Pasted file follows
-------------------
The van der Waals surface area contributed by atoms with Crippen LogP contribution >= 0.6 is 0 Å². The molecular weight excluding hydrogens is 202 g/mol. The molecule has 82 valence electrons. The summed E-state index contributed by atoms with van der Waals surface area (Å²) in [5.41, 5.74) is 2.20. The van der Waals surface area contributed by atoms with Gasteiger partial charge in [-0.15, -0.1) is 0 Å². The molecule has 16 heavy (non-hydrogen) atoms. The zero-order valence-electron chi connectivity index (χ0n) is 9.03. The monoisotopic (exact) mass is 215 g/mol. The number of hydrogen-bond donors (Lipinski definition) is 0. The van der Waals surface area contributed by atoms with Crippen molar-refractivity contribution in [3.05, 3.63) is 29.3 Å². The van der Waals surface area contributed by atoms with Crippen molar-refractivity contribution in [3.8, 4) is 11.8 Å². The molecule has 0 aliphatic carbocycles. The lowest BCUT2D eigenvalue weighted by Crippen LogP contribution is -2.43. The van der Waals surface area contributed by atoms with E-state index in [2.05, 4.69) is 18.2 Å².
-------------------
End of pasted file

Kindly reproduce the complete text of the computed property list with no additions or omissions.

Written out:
The van der Waals surface area contributed by atoms with Crippen LogP contribution >= 0.6 is 0 Å². The molecular weight excluding hydrogens is 202 g/mol. The molecule has 82 valence electrons. The summed E-state index contributed by atoms with van der Waals surface area (Å²) in [5.41, 5.74) is 2.20. The van der Waals surface area contributed by atoms with Gasteiger partial charge in [-0.15, -0.1) is 0 Å². The molecule has 16 heavy (non-hydrogen) atoms. The zero-order valence-electron chi connectivity index (χ0n) is 9.03. The monoisotopic (exact) mass is 215 g/mol. The number of hydrogen-bond donors (Lipinski definition) is 0. The van der Waals surface area contributed by atoms with Crippen molar-refractivity contribution in [3.05, 3.63) is 29.3 Å². The van der Waals surface area contributed by atoms with Crippen molar-refractivity contribution in [3.8, 4) is 11.8 Å². The molecule has 0 aliphatic carbocycles. The lowest BCUT2D eigenvalue weighted by Crippen LogP contribution is -2.43. The van der Waals surface area contributed by atoms with E-state index in [2.05, 4.69) is 18.2 Å².